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Coin supports
4854133 Coin supports
Patent Drawings:Drawing: 4854133-2    Drawing: 4854133-3    
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Inventor: Irwin
Date Issued: August 8, 1989
Application: 06/860,918
Filed: May 8, 1986
Inventors: Irwin; Eric (Mickle Trafford, Chester, GB2)
Assignee:
Primary Examiner: Hafer; Robert A.
Assistant Examiner: Brown; Michael
Attorney Or Agent: Fleit, Jacobson, Cohn, Price, Holman & Stern
U.S. Class: 63/15; 63/15.4
Field Of Search: 63/18; 63/29R; 63/15; 63/15.3; 63/15.7; 40/23; 40/323; 406/8; 406/9; 406/10; 406/11; 406/12; 406/13; 206/.81; 206/.8; 206/.82; 206/.83
International Class:
U.S Patent Documents: D123675; 193758; D203737; 851078; 944744; 1362384; 2239009; 2511651; 2716483; 3105592; 3125214; 3568467; 3618338; 3657909; 3996766; 4197665
Foreign Patent Documents: 0063751; 379173; 1077460; 1200257; 1260808; 1338920
Other References:









Abstract: The present invention provides a coin support including a pair of coaxially aligned rings which are axially spaced apart from each other. The rings are secured together over a limited part of their circumference with releasable retaining means being arranged to interconnect the remainder of the respective circumferences at at least one location. Thus a selected coin can be easily slid between the rings and can be simply secured therein by closing or attaching the retaining means. The rings can be incorporated in a decorative ring for a person's finger or supported on a chain to be worn around a person's neck.
Claim: I claim:

1. A coin support comprising:

a pair of coaxially aligned rings axially spaced apart from each other to define a channel for receipt of a coin between said rings, said rings being permanently secured together over a limited part of their circumference to permanently fix saidrings together so as to prevent movement of one of said rings with respect to the other, and

retaining means being arranged to interconnect said rings at at least one location and thereby block removal of a coin from said channel located between said rings.

2. A coin support according to claim 1, wherein said retaining means includes two aligned eyelets located one on each of said rings, with a broken ring detachably engaged through both of said eyelets.

3. A coin support according to claim 2, wherein said rings are joined together continuously for half their respective circumferences.

4. A coin support according to claim 2, wherein said rings are joined together by circumferentially spaced apart connections secured to both rings.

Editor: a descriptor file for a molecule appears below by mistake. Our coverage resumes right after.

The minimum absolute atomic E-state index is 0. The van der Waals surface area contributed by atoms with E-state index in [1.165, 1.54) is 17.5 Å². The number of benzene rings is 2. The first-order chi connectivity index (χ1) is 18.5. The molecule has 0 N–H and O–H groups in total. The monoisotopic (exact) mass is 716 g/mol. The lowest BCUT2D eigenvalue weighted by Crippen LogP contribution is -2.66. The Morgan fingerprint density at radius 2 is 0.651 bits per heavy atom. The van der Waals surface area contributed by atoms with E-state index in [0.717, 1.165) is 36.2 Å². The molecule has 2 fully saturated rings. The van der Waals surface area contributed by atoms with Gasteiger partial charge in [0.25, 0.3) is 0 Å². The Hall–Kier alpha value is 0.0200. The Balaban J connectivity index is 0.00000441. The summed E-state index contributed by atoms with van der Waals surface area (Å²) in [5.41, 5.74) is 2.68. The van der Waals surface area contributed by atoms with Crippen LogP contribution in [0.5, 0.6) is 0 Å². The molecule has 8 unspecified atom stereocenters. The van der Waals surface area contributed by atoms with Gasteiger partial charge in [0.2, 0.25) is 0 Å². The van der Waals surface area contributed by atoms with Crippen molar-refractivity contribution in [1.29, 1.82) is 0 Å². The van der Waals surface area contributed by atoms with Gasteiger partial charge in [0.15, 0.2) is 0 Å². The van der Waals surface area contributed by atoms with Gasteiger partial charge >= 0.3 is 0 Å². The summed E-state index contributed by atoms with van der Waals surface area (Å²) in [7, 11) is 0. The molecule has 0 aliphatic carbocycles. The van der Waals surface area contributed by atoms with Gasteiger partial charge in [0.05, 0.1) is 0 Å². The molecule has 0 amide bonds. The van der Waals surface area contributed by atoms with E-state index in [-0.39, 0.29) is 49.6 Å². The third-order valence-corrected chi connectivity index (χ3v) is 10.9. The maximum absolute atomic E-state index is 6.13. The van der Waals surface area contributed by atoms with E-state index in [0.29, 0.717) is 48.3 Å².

5. A coin support comprising:

a body of a decorative ring for a person's finger,

two coaxially aligned annular and circular rings mounted in said body and spaced from each other,

one of said two rings being a complete ring and the other of said two rings including two curved segments, one of said two curved segments being secured to said one ring in a spaced relation from said one ring to define a pocket for receipt of acoin between said one ring and said one segment and the other of said two curved segments being secured to an interior curved surface of said body, said one ring being pivotally mounted on said body at diametrically opposed locations so as to be pivotedbetween a completed position where said one segment is coplanar with said other segment and said one ring lies over said two curved segments and defines a protective surface about an entire peripheral edge of a coin inserted in said pocket and an openposition where said one ring projects partially from and above said body for receipt of a coin in said pocket.

6. A coin support according to claim 5, wherein said one complete ring is in an interference fit with said body in said completed position.

7. A coin support according to claim 5, wherein interengaging detent means formed on said one ring and said body form retaining means.
Description: DESCRIPTION

The present invention relates to a support for use in securely holding a coin.

In particular the present invention relates to a support for a coin, which enables the coin to be suspended on, for example, a chain around a person's neck.

One known coin support is in the form of a metal ring which has a channel or groove formed on its inside surface. The ring is broken at one point of its circumference so that the ring can be flexed to increase its diameter and allow a coin to beinserted in the said channel. The ring is then flexed back to its circular configuration wherein the ends of the ring forming the break interengage, and eyelets formed on each of said ends are aligned so that a small broken ring can be engaged throughthe aligned eyelets. The small broken ring thus holds the coin support ring in a circular configuration retaining the coin in position, and a chain may be attached to the small broken ring.